$1.5 million of $5 million appropriated to help state agencies fight CWD appears headed to captive cervid priorities
Conservation groups representing millions of hunters and anglers recently sent a letter to the chairs of the U.S. House and Senate appropriation committees raising concerns about how the Animal and Plant Health Inspection Service (APHIS) was using $5 million intended to help struggling state agencies manage Chronic Wasting Disease (CWD), the always-fatal disease that affects cervids like deer, elk, and moose.
At the urging of conservation groups including the Theodore Roosevelt Conservation Partnership and the National Wildlife Federation, Congress appropriated $5 million to the U.S. Department of Agrictulture (USDA) for APHIS in the 2020 spending bill to help struggling state wildlife manage CWD as part of a total of $9 million for cervid health. In its statement on the spending bill, Congress wrote:
“Of the amount provided for cervid health activities, $5,000,000 is provided for APHIS to allocate funds directly to State departments of wildlife and State departments of agriculture to further develop and implement chronic wasting disease surveillance, testing, management, and response activities. In allocating these funds, APHIS shall give priority to States that have experienced a recent incident of CWD, have a CWD monitoring and surveillance program, and have a diagnostic laboratory system certified for CWD testing.”
However, APHIS is diverting $1.5 million of that for indemnity payments to captive cervid (high-fence) facilities that have to depopulate due to CWD being found in the captive deer or elk on their property. The letter – signed by the Archery Trade Association, Boone & Crockett Club, Congressional Sportsmen’s Foundation, National Deer Alliance, National Wildlife Federation, Quality Deer Management Association, Theodore Roosevelt Conservation Partnership, Wildlife Management Institute, and Wildlife Mississippi – notes that “In this current process, the $5 million appropriation will fall far short of achieving its potential impact on the landscape and does not live up to Congressional intent.”
So how did this happen? The letter states that APHIS held a virtual stakeholder summit in May with wildlife agencies to discuss how the $5 million would be allocated. However, they also invited eleven representatives from the captive cervid industry and just five from wildlife conservation organizations.
“As a result,” states the letter, “the dialogue and related survey results skewed heavily toward the priorities of farmed cervid operators, including genetic research—and away from how the funds could have the most direct, immediate impact in supporting strained state agency resources.”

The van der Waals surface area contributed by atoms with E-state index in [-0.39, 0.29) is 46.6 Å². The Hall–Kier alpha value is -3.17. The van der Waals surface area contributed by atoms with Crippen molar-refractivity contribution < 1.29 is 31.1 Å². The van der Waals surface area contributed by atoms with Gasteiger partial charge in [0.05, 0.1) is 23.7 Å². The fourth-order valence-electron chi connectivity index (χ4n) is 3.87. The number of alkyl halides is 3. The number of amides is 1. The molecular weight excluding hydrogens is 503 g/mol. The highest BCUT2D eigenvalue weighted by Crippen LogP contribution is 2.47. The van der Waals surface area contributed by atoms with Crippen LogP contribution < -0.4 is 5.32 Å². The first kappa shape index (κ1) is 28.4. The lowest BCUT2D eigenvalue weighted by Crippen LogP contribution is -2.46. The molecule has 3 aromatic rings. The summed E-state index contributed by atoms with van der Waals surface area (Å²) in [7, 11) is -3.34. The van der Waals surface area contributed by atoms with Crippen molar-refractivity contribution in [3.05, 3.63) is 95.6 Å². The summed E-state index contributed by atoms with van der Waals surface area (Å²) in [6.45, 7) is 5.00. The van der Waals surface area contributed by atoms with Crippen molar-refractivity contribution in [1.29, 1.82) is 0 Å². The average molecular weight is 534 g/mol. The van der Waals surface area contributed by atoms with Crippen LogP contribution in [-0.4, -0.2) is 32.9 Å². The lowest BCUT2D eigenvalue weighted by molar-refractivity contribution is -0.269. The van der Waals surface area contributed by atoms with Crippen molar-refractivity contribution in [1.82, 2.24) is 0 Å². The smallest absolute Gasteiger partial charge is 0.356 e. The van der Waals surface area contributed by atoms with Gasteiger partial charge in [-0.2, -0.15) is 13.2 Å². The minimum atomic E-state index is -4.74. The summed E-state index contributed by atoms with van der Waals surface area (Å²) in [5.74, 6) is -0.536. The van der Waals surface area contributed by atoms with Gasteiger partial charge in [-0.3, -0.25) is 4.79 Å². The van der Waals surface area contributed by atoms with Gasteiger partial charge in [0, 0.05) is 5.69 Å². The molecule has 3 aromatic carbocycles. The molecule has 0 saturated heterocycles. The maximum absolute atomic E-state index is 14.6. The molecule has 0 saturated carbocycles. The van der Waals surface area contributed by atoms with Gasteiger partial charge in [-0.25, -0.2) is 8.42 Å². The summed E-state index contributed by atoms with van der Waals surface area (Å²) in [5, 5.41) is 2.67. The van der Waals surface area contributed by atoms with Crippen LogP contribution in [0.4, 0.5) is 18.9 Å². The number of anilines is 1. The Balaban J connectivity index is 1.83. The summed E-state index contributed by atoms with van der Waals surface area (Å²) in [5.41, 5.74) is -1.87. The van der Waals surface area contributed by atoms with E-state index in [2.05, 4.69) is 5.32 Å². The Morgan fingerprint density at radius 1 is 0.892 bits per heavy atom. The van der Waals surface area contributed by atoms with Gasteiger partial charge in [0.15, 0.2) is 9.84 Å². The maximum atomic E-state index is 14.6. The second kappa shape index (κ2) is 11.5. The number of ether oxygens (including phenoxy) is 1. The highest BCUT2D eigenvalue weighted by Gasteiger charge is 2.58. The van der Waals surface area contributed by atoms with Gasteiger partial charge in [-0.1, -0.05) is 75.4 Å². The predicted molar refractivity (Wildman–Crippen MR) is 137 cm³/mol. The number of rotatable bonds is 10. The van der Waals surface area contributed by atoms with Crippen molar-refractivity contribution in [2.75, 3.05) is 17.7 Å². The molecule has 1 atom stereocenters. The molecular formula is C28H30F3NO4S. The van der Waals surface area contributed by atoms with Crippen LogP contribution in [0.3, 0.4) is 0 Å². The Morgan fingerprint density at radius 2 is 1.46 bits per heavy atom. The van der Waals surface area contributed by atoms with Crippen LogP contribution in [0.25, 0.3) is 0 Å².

$5 million alone certainly isn’t enough funding to solve the national wildlife crisis the spread of CWD is having across the country – that will take the additional science and funding from proposed legislation like the CWD Management Act, the Recovering America’s Wildlife Act, and the America’s Conservation Enhancement Act – but this $5 million wasn’t meant to do that; it was meant, specifically as Congress stated, to strategically help a few states which have experienced recent CWD incidents with the added expense of disease surveillance, testing, management, and response activities.
State wildlife agencies, which are primarily funded by hunter angler license dollars, are already strapped. When CWD hits a state, they have to use that funding to institute a whole new suite of response activities which further stress their budgets. This funding was meant to provide just a little relief at that stress point, which is why the diversion to indemnification payments – contrary to the intent of Congress – is galling to conservationists.
“Federal funding to fight CWD has proven hard to come by, despite the seriousness of the threat to our nation’s hunting traditions and their economic benefits,” said Mike Leahy, director of wildlife, hunting and fishing policy for the National Wildlife Federation. “The Administration needs to spend what little money Congress has provided in the most effective way possible - on cooperative CWD agreements with state wildlife and agriculture agencies.
“Instead, the Department of Agriculture is squandering its scarce funds on payments to captive deer and elk companies and unproductive research ideas. Congress isn’t likely to give more CWD money to the Department of Ag if the taxpayer money they already provided isn’t producing results. A better, longer term solution is for Congress to pass the Chronic Wasting Disease Management Act, which would get funding directly in the hands of state and tribal wildlife agencies most able to do hand to hand combat with CWD.”
The Great American Outdoors Act will fully and permanently fund the Land and Water Conservation Fund while investing in a backlog of public land maintenance, providing current and future generations the outdoor recreation opportunities like boat launches to access fishable waters, shooting ranges, and public lands to hunt as well as the economic stimulus we need right now.